Sports fans are happy when their team wins and, naturally, the opposite when they lose. Who is the easiest to blame -- The players? Coach? General manager?
Well, in the case of many fans and many "media experts," when it came to talking about the Blackhawks, their target was frequently the owner, Bill Wirtz.
I knew Mr. Wirtz for more than 41 years, going back to before he became team president. I would hate to think that those who really didn't know him are glad that he is not around anymore.
The worst thing I could say about Mr. Wirtz is that he was a businessman. Is that really a bad thing? Most people I know don't like their boss or supervisor much, but in my 45+ years involved with the Blackhawks I can't ever recall any of his employees speaking badly about him or his treatment of them.
I hope you've read the comments by Hawk players such as Stan Mikita, Denis Savard, Dale Tallon and Bob Pulford, to mention a few. He treated the Hawks and his employees as family and never hesitated to help all in need.
He never sought praise and I can't remember him ever ducking blame. His charitable efforts have been well noted and many others have not been publicized. With the sudden death of former player Keith Magnuson a few years ago, he rushed to comfort their family.
He granted me two separate three-hour interview sessions a few years back when I was writing "Tales From the Chicago Blackhawks." He never ducked or skirted any of my questions.
He lamented the departure of popular Hawk players going back to Bobby Hull in 1972, which he wished had never happened. Just think, the top salary in the NHL that year was $250,000. Is it any wonder that when the new, desperate WHA offered Hull $2 million that the Hawks didn't match it?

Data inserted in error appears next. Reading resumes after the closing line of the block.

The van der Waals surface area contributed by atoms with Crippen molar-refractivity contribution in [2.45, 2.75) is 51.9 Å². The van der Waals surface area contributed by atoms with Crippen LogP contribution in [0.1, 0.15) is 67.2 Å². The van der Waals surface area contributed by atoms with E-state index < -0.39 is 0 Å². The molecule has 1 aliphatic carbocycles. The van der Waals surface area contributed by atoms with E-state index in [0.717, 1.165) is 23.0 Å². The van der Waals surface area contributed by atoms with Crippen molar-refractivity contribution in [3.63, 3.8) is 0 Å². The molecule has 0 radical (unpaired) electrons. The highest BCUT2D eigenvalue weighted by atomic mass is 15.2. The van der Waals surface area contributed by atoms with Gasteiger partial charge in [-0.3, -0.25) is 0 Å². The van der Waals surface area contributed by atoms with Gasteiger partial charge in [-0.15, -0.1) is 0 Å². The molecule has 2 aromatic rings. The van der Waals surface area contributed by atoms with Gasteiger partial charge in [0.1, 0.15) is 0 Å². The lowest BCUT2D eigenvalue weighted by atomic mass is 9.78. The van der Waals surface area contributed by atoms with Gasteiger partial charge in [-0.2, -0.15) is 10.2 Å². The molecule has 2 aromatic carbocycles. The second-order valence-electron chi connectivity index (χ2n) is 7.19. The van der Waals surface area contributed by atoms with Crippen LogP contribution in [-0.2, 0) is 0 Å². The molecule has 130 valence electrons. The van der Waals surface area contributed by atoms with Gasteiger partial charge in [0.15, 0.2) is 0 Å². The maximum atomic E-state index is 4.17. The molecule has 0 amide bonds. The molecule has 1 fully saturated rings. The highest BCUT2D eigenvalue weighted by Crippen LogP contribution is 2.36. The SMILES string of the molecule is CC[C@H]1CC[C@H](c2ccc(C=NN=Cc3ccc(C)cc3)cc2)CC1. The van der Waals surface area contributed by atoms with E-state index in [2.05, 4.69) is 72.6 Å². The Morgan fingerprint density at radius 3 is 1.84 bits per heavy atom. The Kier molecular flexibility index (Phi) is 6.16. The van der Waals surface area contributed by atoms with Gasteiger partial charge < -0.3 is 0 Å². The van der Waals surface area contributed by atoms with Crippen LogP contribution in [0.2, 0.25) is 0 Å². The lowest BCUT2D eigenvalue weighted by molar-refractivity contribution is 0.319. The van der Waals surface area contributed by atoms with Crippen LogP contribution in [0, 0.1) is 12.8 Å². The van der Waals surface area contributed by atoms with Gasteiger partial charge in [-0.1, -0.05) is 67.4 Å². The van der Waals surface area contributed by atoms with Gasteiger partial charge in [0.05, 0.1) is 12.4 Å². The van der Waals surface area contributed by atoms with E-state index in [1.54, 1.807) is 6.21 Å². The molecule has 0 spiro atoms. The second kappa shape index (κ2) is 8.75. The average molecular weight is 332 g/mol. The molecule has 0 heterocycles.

He was sorry to see old Chicago Stadium go in favor of the new modern United Center and told me that there was nothing that could ever capture the atmosphere of the old Stadium.
Mr. Wirtz never pretended to be an expert on hockey and depended on the advice of his hockey staff regarding the selection of players, which at times did not live up to expectations. But let's not forget, under Wirtz the Hawks produced the NHL's second longest consecutive playoff run at 28 years.
I expect that many who didn't know Bill Wirtz will choose to remember him as someone who wouldn't allow home games on TV or spend enough money to buy a Stanley Cup. That's unfortunate, because his burning desire really was to bring winning hockey back to Chicago.
I feel the recent groundwork established by Dale and Savard will put the Hawks back on the path that Mr. Wirtz always wanted for the fans.
In closing, I remember the quotation, "Cowards face many deaths, the Valiant taste death but once!"
The Bill Wirtz I knew was valiant, and I'm sure his family will do whatever they can to bring back the honor of a winning Blackhawks team.